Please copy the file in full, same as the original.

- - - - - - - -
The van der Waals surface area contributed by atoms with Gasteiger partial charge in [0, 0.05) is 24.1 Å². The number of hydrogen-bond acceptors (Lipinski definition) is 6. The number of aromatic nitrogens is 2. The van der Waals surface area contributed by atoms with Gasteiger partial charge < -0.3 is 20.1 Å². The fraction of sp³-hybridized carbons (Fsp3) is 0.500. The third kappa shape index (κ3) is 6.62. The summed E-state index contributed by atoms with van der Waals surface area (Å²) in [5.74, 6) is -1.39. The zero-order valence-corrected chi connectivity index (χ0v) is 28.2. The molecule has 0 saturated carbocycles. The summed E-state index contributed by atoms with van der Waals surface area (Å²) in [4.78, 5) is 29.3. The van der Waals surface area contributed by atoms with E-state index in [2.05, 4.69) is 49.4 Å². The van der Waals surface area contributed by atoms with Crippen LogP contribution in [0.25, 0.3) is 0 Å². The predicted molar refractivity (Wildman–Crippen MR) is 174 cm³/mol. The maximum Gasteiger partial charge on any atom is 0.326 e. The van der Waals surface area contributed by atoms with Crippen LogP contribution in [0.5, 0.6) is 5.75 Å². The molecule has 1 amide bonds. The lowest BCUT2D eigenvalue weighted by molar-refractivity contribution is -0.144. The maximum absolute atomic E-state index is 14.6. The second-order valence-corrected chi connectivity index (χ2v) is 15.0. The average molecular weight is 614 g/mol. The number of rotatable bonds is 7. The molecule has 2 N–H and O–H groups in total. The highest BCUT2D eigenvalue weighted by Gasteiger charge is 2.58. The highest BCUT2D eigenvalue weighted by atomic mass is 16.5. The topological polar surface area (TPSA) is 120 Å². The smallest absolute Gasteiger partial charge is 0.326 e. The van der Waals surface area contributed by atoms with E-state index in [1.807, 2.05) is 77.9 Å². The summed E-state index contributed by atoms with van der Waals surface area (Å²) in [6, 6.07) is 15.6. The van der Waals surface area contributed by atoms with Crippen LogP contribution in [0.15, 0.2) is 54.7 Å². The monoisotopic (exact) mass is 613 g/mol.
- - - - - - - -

The van der Waals surface area contributed by atoms with Gasteiger partial charge in [0, 0.05) is 24.1 Å². The number of hydrogen-bond acceptors (Lipinski definition) is 6. The number of aromatic nitrogens is 2. The van der Waals surface area contributed by atoms with Gasteiger partial charge < -0.3 is 20.1 Å². The fraction of sp³-hybridized carbons (Fsp3) is 0.500. The third kappa shape index (κ3) is 6.62. The summed E-state index contributed by atoms with van der Waals surface area (Å²) in [5.74, 6) is -1.39. The zero-order valence-corrected chi connectivity index (χ0v) is 28.2. The molecule has 0 saturated carbocycles. The summed E-state index contributed by atoms with van der Waals surface area (Å²) in [4.78, 5) is 29.3. The van der Waals surface area contributed by atoms with E-state index in [2.05, 4.69) is 49.4 Å². The van der Waals surface area contributed by atoms with Crippen LogP contribution in [0.25, 0.3) is 0 Å². The predicted molar refractivity (Wildman–Crippen MR) is 174 cm³/mol. The maximum Gasteiger partial charge on any atom is 0.326 e. The van der Waals surface area contributed by atoms with Crippen LogP contribution in [0.5, 0.6) is 5.75 Å². The molecule has 1 amide bonds. The lowest BCUT2D eigenvalue weighted by molar-refractivity contribution is -0.144. The maximum absolute atomic E-state index is 14.6. The second-order valence-corrected chi connectivity index (χ2v) is 15.0. The average molecular weight is 614 g/mol. The number of rotatable bonds is 7. The molecule has 2 N–H and O–H groups in total. The highest BCUT2D eigenvalue weighted by Gasteiger charge is 2.58. The highest BCUT2D eigenvalue weighted by atomic mass is 16.5. The topological polar surface area (TPSA) is 120 Å². The smallest absolute Gasteiger partial charge is 0.326 e. The van der Waals surface area contributed by atoms with E-state index in [1.807, 2.05) is 77.9 Å². The summed E-state index contributed by atoms with van der Waals surface area (Å²) in [6, 6.07) is 15.6. The van der Waals surface area contributed by atoms with Crippen LogP contribution in [0.15, 0.2) is 54.7 Å². The monoisotopic (exact) mass is 613 g/mol.